Actually the stauropegial status was granted in 1391.
You have any documentation on that, Deacon?  I'd like to know the specifics.

Before that it was conbtrolled by the Valachians/Romanians.
 
Moldovans, to actually be specific. The jurisdiction alternated, per the decisions of their Patriarch in Constantinople, between them and Galicia.

1491 is the first historical record of a bishop in Mukachevo.  The Rusyns trace their evangelizatiuon to Ss Cyril and Methodius not St Vladimir. 
They are right.  Their successors, fleeing the suppression of Old Rome, fled to the safety of St. Vladimir and his successors.

The "Union of Brest" wasn't enacted by the Metropolitan of Kiev and his suffragans: some of them acquiesced into it.  Others, like the Bishop of Lviv, didn't sign it either.
The bishops of Kyiv, Vladimir, Lutsk, Pinsk, Kholm, Polotsk, Peremyshl, and Lviv all signed.  The bishops of Peremyshl and Lviv  recanted and the union did not occur until 1693 and 1700 in those eparchies.
Already answered.  The seals of Lviv and Peremyshl were forged.  And when the Austrian Emperor went to Lviv in towards the end of the 1700's, he was met by Orthodox requesting a charter for an Orthodox Church.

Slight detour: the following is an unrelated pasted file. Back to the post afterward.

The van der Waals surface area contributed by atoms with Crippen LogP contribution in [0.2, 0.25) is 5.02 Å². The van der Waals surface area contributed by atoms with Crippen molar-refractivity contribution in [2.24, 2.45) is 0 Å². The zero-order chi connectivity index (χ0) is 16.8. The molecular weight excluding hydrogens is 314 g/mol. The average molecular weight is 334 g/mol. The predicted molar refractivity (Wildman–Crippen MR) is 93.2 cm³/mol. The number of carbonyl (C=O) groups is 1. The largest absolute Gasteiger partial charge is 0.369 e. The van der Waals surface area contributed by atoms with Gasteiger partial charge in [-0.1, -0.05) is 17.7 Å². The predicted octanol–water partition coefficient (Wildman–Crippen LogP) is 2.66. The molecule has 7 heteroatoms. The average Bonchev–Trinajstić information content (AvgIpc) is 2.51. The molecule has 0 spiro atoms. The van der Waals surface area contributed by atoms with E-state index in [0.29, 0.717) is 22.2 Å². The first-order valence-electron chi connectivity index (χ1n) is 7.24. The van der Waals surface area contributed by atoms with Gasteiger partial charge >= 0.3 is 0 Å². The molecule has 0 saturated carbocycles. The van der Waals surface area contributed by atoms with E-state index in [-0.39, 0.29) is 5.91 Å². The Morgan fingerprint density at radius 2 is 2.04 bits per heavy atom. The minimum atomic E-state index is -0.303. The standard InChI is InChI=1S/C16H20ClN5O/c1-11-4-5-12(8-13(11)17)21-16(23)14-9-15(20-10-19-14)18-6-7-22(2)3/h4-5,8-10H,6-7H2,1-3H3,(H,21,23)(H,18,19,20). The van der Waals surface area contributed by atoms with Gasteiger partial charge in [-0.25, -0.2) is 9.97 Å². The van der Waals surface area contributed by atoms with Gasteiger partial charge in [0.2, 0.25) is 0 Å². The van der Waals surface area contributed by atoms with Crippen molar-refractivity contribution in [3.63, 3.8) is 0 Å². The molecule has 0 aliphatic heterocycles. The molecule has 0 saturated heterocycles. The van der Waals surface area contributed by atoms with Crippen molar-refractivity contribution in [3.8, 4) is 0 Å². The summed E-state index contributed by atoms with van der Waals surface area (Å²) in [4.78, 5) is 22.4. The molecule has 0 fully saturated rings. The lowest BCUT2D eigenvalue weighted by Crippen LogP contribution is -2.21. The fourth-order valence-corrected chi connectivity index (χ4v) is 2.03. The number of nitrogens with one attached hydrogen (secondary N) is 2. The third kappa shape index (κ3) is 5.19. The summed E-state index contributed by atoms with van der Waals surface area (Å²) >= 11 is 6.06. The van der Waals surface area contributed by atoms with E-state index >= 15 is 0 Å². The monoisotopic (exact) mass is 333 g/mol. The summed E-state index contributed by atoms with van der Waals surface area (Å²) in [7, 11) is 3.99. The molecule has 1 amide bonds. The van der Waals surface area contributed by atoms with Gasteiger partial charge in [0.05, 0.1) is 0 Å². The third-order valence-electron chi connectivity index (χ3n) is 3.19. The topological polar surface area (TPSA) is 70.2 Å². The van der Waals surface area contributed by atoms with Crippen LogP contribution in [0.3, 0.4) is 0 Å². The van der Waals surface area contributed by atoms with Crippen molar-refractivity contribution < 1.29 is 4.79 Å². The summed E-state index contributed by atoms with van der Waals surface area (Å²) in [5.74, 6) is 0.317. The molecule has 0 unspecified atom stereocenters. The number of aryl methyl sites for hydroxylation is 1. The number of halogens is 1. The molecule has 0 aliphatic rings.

Again the bishop of Mukachevo had no involvement.
No good Orthodox Rus' bishop did.
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« Reply #338 on: September 04, 2012, 03:59:46 PM »

The bishops of Kyiv, Vladimir, Lutsk, Pinsk, Kholm, Polotsk, Peremyshl, and Lviv all signed.  The bishops of Peremyshl and Lviv  recanted and the union did not occur until 1693 and 1700 in those eparchies.

No, they didn't. Bishops Michael and Gedeon didn't take part in that Robber Council.
The Union of Brest wasn't done in a day.  The process started in 1590.  Bishop Gideon was an early supporter who later rejected the union.  Metropolitan Michael went from supporter to obfusticator back to supporter. 
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« Reply #339 on: September 04, 2012, 04:07:40 PM »

The bishops of Kyiv, Vladimir, Lutsk, Pinsk, Kholm, Polotsk, Peremyshl, and Lviv all signed.  The bishops of Peremyshl and Lviv  recanted and the union did not occur until 1693 and 1700 in those eparchies.

No, they didn't. Bishops Michael and Gedeon didn't take part in that Robber Council.
The Union of Brest wasn't done in a day.  The process started in 1590.  Bishop Gideon was an early supporter who later rejected the union.  Metropolitan Michael went from supporter to obfusticator back to supporter. 

You did not write about "the process". You wrote, they had signed and that is not true. It's a fact they had been considering union but they repented before the union took place.